Grand Ole Opry moving to Baptist church - Word&Way

Grand Ole Opry moving to Baptist church

NASHVILLE, Tenn. (ABP) — A Southern Baptist congregation will take its place as the "mother church of country music" — at least for a while — as temporary host of the historic Grand Ole Opry on the evenings of May 14-15.

The weekly country music stage concert broadcast by WSM radio since 1925 — making it the longest running radio program in history — has moved to temporary venues since flooding that swept through Tennessee the weekend of May 1-2 left the iconic stage of the Grand Ole Opry House under two feet of water.

The Opry performed May 4 at Nashville's War Memorial Auditorium, a downtown venue adjacent to the State Capitol, one of the Opry's past homes between 1939 and 1943.

Friday and Saturday shows May 7-8 were moved to the historic Ryman Auditorium, the Opry's most famous former home dubbed the official Mother Church of Country Music. The Ryman was home to the Opry from 1943 until 1974, when it moved to a new 4,400-seat Grand Ole Opry House that was part of the Opryland theme park.

The theme park closed in 1997 and was replaced by the Opry Mills mall. Opry Mills is also closed due to flooding, as is its next-door neighbor, the sprawling Gaylord Opryland Resort hotel and convention center, which brings in about one forth of Nashville's convention business.

Located across Briley Parkway on higher ground sits Two Rivers Baptist Church, a 6,500-member congregation aligned with the Southern Baptist Convention. Ed Stetzer, the church's interim pastor, announced what he called "an incredible opportunity to help our community and our city get back up on its feet" by hosting the Opry in letter to church members also posted on his blog.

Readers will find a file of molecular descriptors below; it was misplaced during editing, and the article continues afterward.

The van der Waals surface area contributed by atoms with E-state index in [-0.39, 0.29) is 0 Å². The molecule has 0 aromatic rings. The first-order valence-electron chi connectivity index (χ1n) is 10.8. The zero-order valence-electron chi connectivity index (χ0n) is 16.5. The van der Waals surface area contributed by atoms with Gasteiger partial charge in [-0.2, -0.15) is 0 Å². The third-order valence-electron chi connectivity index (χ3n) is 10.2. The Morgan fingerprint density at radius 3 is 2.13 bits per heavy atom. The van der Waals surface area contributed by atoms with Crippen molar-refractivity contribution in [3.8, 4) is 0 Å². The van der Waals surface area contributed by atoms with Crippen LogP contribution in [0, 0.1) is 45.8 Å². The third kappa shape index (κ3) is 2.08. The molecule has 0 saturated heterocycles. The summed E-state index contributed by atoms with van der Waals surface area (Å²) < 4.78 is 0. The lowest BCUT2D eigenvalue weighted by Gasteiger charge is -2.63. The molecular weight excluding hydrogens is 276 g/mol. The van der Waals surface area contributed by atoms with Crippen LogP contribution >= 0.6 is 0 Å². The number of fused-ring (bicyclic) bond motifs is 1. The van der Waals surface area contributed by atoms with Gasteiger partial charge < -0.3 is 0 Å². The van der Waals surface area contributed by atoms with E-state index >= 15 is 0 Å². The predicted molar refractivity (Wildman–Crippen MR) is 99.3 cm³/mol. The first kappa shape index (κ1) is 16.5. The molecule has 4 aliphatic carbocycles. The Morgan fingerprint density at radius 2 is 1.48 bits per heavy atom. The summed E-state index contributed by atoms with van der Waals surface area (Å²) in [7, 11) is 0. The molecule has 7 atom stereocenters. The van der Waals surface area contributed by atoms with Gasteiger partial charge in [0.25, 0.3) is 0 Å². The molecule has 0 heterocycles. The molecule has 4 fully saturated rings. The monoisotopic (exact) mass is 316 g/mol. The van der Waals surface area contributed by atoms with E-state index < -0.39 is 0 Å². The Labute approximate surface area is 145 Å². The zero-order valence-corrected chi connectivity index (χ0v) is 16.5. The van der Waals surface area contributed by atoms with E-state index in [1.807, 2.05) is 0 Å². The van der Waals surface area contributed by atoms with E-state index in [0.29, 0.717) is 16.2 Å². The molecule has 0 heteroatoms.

"Basically, they had no available alternative venue that could handle the crowd," Stetzer said May 7.  "And, we want to help get this community back on its feet — so now our church is hosting a bunch of things we never considered a week ago.

The only announced artist so far for the May 14 performance at Two Rivers is the Charlie Daniels Band. Daniels, from nearby Mt. Juliet, Tenn., is an active Christian who attends World Outreach Church in Murfreesboro, Tenn., when at home.

Stetzer said Opry officials assured him the content of programs will be appropriate for a church setting.

The May 5 Opry program, the first since being displaced from its permanent home, opened with Marty Stuart doing an acoustic performance of "Let the Church Roll On," a song popularized by past Opry duo Lester Flatt and Earl Scruggs. Guests included Tennessee U.S. Senators Lamar Alexander and Bob Corker. The performance concluded with the entire cast performing the Opry standard "Will the Circle Be Unbroken."


Bob Allen is senior writer for Associated Baptist Press.